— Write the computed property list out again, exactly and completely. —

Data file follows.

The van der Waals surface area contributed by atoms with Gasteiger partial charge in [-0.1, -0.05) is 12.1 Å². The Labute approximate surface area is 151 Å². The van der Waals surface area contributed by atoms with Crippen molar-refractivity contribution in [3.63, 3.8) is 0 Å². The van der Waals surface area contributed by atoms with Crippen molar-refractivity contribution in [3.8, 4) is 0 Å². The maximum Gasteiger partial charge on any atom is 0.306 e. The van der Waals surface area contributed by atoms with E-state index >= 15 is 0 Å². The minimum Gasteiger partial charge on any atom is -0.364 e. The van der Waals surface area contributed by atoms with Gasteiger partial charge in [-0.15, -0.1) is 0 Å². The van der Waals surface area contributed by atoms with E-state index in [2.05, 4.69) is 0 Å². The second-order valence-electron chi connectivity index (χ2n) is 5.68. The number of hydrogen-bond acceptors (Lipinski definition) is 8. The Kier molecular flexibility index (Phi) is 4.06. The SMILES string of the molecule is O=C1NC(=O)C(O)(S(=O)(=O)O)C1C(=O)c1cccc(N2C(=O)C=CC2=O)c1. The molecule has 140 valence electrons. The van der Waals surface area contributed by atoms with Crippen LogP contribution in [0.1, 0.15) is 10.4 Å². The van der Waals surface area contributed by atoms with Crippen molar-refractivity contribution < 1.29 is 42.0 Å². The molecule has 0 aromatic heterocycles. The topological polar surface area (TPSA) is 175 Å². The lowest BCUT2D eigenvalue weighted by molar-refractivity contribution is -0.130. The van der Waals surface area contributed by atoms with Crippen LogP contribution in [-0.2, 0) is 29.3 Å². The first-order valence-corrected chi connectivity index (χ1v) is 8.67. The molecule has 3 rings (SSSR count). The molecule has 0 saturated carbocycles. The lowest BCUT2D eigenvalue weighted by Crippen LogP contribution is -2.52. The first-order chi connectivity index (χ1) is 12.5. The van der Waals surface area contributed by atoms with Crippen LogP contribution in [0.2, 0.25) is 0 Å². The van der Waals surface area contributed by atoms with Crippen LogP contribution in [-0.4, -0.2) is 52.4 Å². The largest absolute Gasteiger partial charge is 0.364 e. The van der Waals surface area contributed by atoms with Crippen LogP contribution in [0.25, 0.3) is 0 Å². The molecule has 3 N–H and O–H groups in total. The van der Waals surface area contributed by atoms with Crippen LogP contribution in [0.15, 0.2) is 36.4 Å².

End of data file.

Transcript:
The van der Waals surface area contributed by atoms with Gasteiger partial charge in [-0.1, -0.05) is 12.1 Å². The Labute approximate surface area is 151 Å². The van der Waals surface area contributed by atoms with Crippen molar-refractivity contribution in [3.63, 3.8) is 0 Å². The van der Waals surface area contributed by atoms with Crippen molar-refractivity contribution in [3.8, 4) is 0 Å². The maximum Gasteiger partial charge on any atom is 0.306 e. The van der Waals surface area contributed by atoms with E-state index >= 15 is 0 Å². The minimum Gasteiger partial charge on any atom is -0.364 e. The van der Waals surface area contributed by atoms with Gasteiger partial charge in [-0.15, -0.1) is 0 Å². The van der Waals surface area contributed by atoms with E-state index in [2.05, 4.69) is 0 Å². The second-order valence-electron chi connectivity index (χ2n) is 5.68. The number of hydrogen-bond acceptors (Lipinski definition) is 8. The Kier molecular flexibility index (Phi) is 4.06. The SMILES string of the molecule is O=C1NC(=O)C(O)(S(=O)(=O)O)C1C(=O)c1cccc(N2C(=O)C=CC2=O)c1. The molecule has 140 valence electrons. The van der Waals surface area contributed by atoms with Crippen LogP contribution in [0.1, 0.15) is 10.4 Å². The van der Waals surface area contributed by atoms with Crippen molar-refractivity contribution < 1.29 is 42.0 Å². The molecule has 0 aromatic heterocycles. The topological polar surface area (TPSA) is 175 Å². The lowest BCUT2D eigenvalue weighted by molar-refractivity contribution is -0.130. The van der Waals surface area contributed by atoms with Crippen LogP contribution in [-0.2, 0) is 29.3 Å². The first-order valence-corrected chi connectivity index (χ1v) is 8.67. The molecule has 3 rings (SSSR count). The molecule has 0 saturated carbocycles. The lowest BCUT2D eigenvalue weighted by Crippen LogP contribution is -2.52. The first-order chi connectivity index (χ1) is 12.5. The van der Waals surface area contributed by atoms with Crippen LogP contribution in [0.2, 0.25) is 0 Å². The van der Waals surface area contributed by atoms with Crippen LogP contribution in [-0.4, -0.2) is 52.4 Å². The largest absolute Gasteiger partial charge is 0.364 e. The van der Waals surface area contributed by atoms with Crippen LogP contribution in [0.25, 0.3) is 0 Å². The molecule has 3 N–H and O–H groups in total. The van der Waals surface area contributed by atoms with Crippen LogP contribution in [0.15, 0.2) is 36.4 Å².